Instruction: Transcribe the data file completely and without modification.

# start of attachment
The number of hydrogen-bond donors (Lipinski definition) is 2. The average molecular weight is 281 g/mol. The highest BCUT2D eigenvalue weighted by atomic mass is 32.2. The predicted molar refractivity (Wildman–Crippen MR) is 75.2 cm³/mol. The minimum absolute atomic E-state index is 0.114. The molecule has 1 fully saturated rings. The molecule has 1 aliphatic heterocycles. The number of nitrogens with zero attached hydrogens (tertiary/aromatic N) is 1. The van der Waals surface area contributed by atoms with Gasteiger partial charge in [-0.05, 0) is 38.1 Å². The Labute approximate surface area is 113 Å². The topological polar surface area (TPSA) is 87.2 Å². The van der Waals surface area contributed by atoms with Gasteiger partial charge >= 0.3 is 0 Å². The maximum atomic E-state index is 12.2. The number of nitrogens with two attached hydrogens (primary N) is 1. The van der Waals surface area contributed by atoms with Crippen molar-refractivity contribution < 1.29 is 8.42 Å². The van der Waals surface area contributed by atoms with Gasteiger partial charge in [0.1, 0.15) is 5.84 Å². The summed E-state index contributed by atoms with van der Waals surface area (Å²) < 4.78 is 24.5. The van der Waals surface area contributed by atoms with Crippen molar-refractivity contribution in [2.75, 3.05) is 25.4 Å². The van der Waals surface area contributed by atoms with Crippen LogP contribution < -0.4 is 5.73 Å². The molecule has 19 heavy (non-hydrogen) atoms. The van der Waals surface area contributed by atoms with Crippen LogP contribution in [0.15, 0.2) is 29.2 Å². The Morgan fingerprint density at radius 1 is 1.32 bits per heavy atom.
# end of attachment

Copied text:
The number of hydrogen-bond donors (Lipinski definition) is 2. The average molecular weight is 281 g/mol. The highest BCUT2D eigenvalue weighted by atomic mass is 32.2. The predicted molar refractivity (Wildman–Crippen MR) is 75.2 cm³/mol. The minimum absolute atomic E-state index is 0.114. The molecule has 1 fully saturated rings. The molecule has 1 aliphatic heterocycles. The number of nitrogens with zero attached hydrogens (tertiary/aromatic N) is 1. The van der Waals surface area contributed by atoms with Gasteiger partial charge in [-0.05, 0) is 38.1 Å². The Labute approximate surface area is 113 Å². The topological polar surface area (TPSA) is 87.2 Å². The van der Waals surface area contributed by atoms with Gasteiger partial charge >= 0.3 is 0 Å². The maximum atomic E-state index is 12.2. The number of nitrogens with two attached hydrogens (primary N) is 1. The van der Waals surface area contributed by atoms with Crippen molar-refractivity contribution < 1.29 is 8.42 Å². The van der Waals surface area contributed by atoms with Gasteiger partial charge in [0.1, 0.15) is 5.84 Å². The summed E-state index contributed by atoms with van der Waals surface area (Å²) < 4.78 is 24.5. The van der Waals surface area contributed by atoms with Crippen molar-refractivity contribution in [2.75, 3.05) is 25.4 Å². The van der Waals surface area contributed by atoms with Crippen LogP contribution < -0.4 is 5.73 Å². The molecule has 19 heavy (non-hydrogen) atoms. The van der Waals surface area contributed by atoms with Crippen LogP contribution in [0.15, 0.2) is 29.2 Å². The Morgan fingerprint density at radius 1 is 1.32 bits per heavy atom.